Fight Tomato Blight

Learn to combat that tricky tomato blight.


| Summer 2012



Tomato Blight

There are options when it comes to fighting tomato blight, from fungicides to planting a more resilient variety of tomatoes.

Photo by Fotolia/kingan

Q: Each season I get some kind of blight on my tomatoes regardless of where in the garden I’m planting. I love tomatoes and always harvest some, but wish my plants looked better, especially at the end of the season. Any ideas what I can do? — Steve in Indiana

A: You’re not alone. Many gardeners are perplexed when continually struggling with tomato fungal diseases. One of the worst things that can happen to a tomato is contracting late blight. It usually starts with the stems turning black, then the leaves and finally the fruit. Nothing can save a tomato from late blight; it must be bagged, burned or buried. Thankfully, late blight is not nearly as prevalent as other less-tragic fungal diseases.

The key is always identifying the problem. I’ve seen way too many gardeners destroy their crop thinking they have late blight when actually dealing with early blight or blossom-end rot. Get online and figure out what you’re dealing with for sure. (Editor’s note: If you Google “tomatoes + the name of whatever problem you suspect” and click on the Images tab, you will get loads of photos of that particular problem. Compare to what you have and make a diagnosis.) 

Beating fungal diseases often depends on the weather. For the gardener it means being in tune with the season. If the early part of summer is cool and wet, tomatoes will almost always contract fungal diseases. Prevention is the key. With those conditions, the best way to deal with the diseases is to spray the plants with an organic fungicide before seeing signs of damage. Once the fungal issue begins, it can be managed, but never as well as when treatment begins early.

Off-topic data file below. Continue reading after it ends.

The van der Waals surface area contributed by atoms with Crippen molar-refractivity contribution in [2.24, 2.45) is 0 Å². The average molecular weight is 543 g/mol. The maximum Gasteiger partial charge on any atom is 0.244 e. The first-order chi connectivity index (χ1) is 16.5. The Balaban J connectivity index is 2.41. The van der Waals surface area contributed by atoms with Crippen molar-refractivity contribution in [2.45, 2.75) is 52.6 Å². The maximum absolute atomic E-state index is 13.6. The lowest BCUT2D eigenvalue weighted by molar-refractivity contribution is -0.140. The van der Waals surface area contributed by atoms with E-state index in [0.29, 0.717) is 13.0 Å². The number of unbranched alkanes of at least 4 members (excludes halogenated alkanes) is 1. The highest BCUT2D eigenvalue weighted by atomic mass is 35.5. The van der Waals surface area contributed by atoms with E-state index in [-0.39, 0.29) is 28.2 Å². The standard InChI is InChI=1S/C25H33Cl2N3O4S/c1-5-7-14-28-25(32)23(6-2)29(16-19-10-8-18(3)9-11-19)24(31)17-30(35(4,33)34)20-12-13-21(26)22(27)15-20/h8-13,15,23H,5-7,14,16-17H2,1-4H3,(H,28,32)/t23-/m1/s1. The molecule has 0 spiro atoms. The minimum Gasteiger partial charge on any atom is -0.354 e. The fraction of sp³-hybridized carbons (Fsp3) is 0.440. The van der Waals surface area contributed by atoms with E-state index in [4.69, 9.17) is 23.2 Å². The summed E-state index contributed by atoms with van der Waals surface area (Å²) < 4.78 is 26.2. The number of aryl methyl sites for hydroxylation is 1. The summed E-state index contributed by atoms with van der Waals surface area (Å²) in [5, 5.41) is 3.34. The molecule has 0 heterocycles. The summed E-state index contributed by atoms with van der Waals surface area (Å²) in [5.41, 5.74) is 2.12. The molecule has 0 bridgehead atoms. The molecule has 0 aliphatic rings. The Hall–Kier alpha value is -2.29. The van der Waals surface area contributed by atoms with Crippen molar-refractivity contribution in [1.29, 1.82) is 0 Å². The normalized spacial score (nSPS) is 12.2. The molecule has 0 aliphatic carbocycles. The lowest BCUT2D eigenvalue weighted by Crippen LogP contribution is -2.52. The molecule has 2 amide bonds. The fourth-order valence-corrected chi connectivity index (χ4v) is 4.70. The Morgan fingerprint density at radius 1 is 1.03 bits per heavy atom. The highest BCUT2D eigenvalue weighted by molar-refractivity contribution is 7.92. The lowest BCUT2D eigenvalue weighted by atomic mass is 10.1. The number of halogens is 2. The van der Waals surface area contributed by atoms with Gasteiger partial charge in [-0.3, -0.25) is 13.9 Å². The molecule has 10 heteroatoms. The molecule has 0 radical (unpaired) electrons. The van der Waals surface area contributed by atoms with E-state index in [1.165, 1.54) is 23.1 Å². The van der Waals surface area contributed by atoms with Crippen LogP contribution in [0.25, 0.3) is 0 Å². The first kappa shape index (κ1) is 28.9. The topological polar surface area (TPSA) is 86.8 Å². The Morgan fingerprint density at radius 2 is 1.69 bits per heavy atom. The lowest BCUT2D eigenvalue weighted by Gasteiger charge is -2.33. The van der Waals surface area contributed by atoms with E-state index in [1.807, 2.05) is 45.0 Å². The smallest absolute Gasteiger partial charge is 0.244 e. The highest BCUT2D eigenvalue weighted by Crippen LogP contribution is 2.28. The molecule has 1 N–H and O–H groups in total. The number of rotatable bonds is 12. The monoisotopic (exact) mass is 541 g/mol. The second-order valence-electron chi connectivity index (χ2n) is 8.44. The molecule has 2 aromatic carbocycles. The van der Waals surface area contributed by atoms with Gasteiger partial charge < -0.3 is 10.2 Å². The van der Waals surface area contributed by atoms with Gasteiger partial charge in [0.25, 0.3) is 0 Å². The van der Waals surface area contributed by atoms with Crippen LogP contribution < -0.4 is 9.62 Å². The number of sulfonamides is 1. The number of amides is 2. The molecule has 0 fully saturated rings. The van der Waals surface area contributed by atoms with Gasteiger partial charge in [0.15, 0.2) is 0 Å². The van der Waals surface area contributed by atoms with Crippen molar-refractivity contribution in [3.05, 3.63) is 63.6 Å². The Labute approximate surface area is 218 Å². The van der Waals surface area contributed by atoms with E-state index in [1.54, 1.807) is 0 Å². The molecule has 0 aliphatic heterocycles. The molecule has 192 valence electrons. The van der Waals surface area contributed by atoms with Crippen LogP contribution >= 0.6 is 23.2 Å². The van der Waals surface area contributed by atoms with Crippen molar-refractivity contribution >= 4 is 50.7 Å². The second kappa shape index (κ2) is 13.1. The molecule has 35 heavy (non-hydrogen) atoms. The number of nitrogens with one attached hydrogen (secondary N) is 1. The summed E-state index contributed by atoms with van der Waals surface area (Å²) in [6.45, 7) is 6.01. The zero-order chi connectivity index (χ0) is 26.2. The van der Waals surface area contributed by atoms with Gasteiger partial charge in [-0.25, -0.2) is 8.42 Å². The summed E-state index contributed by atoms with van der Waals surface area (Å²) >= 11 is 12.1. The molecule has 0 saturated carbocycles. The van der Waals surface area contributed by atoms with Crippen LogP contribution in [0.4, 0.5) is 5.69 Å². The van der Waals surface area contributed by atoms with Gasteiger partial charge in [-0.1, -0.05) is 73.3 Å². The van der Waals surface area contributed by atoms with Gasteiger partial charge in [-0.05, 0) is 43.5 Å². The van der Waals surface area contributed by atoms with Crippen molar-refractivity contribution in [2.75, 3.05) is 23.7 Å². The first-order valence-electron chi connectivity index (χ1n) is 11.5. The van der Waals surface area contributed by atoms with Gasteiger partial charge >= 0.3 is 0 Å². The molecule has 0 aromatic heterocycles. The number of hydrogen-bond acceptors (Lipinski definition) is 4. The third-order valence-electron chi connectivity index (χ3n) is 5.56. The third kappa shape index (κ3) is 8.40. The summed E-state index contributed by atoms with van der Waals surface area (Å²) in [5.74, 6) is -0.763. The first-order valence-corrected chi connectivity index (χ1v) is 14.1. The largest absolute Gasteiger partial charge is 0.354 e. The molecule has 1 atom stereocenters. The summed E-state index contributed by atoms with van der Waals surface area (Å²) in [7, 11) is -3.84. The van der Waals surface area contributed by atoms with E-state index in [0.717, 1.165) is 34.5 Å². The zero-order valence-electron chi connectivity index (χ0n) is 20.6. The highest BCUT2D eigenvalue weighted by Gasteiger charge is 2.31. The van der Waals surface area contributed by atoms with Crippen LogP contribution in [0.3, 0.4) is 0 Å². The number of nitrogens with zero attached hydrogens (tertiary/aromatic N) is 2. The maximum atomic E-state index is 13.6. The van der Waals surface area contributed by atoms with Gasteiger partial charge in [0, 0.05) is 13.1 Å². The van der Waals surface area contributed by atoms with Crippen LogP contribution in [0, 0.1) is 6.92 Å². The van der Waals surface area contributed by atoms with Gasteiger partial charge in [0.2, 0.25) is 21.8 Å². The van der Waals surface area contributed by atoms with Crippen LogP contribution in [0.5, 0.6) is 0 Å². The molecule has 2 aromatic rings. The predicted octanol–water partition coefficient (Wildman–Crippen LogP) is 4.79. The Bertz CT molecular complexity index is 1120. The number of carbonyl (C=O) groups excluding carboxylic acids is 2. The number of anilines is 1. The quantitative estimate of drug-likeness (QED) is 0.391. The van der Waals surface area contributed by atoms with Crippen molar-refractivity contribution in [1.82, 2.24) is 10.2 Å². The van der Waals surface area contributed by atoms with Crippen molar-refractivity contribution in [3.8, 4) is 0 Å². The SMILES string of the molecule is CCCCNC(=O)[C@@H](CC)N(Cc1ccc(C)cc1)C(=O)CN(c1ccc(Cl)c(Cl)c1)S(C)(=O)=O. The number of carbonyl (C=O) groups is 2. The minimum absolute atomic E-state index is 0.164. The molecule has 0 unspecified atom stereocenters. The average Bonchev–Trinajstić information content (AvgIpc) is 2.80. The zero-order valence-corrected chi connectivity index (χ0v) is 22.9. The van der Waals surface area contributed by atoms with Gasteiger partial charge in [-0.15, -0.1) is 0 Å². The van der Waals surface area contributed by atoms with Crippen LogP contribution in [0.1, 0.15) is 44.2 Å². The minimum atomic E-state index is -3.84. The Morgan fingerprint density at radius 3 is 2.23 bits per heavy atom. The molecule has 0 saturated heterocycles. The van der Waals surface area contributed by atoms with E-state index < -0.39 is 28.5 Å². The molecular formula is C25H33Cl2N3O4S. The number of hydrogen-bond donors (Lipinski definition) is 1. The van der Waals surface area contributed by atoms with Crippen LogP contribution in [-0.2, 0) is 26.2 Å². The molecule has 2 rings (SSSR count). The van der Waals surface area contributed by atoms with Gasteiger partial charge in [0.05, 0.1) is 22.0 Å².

Even though copper-based fungicides are approved for organic gardeners, I prefer biological fungicides like Serenade. It attracts the spores themselves, preventing them from multiplying. Giving tomato plants room to breathe will help. Plant them on 3-foot centers at the closest and grow them up on stakes or in cages. Use thick mulch at the bottom of the plant which stops soil-borne fungal diseases from splashing up on the bottom leaves. Early blight is evident when leaves turn yellow on the bottom, and then progressively work to the top of the plant. 

Grow different tomato varieties; some will be more disease resistant than others. There are tomatoes that are bred to fight off fungal diseases. By planting different types, chances of harvesting for a long season are greatly improved.





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